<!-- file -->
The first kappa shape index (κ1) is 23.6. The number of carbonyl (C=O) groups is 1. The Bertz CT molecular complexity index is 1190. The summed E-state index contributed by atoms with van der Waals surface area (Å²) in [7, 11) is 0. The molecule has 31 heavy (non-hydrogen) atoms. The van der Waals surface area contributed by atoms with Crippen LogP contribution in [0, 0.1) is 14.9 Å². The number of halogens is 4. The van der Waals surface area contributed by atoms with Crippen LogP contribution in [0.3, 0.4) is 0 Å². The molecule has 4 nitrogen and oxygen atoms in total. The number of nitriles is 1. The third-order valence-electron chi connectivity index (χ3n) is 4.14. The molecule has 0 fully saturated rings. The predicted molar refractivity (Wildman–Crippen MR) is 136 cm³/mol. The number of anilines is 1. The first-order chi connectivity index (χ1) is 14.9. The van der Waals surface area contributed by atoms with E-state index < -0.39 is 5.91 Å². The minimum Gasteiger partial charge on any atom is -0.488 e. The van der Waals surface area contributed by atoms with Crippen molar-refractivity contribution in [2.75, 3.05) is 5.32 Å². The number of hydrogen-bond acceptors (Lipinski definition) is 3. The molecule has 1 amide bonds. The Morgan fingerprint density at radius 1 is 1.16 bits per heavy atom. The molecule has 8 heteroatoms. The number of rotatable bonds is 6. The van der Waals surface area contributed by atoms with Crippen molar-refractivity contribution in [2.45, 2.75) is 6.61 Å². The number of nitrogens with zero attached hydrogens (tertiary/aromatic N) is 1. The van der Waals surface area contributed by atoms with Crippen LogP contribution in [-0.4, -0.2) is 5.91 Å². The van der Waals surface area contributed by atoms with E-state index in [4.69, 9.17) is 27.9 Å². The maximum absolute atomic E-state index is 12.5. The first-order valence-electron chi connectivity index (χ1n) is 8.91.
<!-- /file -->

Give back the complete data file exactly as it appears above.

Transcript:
The first kappa shape index (κ1) is 23.6. The number of carbonyl (C=O) groups is 1. The Bertz CT molecular complexity index is 1190. The summed E-state index contributed by atoms with van der Waals surface area (Å²) in [7, 11) is 0. The molecule has 31 heavy (non-hydrogen) atoms. The van der Waals surface area contributed by atoms with Crippen LogP contribution in [0, 0.1) is 14.9 Å². The number of halogens is 4. The van der Waals surface area contributed by atoms with Crippen LogP contribution in [0.3, 0.4) is 0 Å². The molecule has 4 nitrogen and oxygen atoms in total. The number of nitriles is 1. The third-order valence-electron chi connectivity index (χ3n) is 4.14. The molecule has 0 fully saturated rings. The predicted molar refractivity (Wildman–Crippen MR) is 136 cm³/mol. The number of anilines is 1. The first-order chi connectivity index (χ1) is 14.9. The van der Waals surface area contributed by atoms with E-state index < -0.39 is 5.91 Å². The minimum Gasteiger partial charge on any atom is -0.488 e. The van der Waals surface area contributed by atoms with Crippen molar-refractivity contribution in [2.75, 3.05) is 5.32 Å². The number of hydrogen-bond acceptors (Lipinski definition) is 3. The molecule has 1 amide bonds. The Morgan fingerprint density at radius 1 is 1.16 bits per heavy atom. The molecule has 8 heteroatoms. The number of rotatable bonds is 6. The van der Waals surface area contributed by atoms with Crippen molar-refractivity contribution in [2.45, 2.75) is 6.61 Å². The number of nitrogens with zero attached hydrogens (tertiary/aromatic N) is 1. The van der Waals surface area contributed by atoms with Crippen LogP contribution in [-0.4, -0.2) is 5.91 Å². The van der Waals surface area contributed by atoms with E-state index in [4.69, 9.17) is 27.9 Å². The maximum absolute atomic E-state index is 12.5. The first-order valence-electron chi connectivity index (χ1n) is 8.91.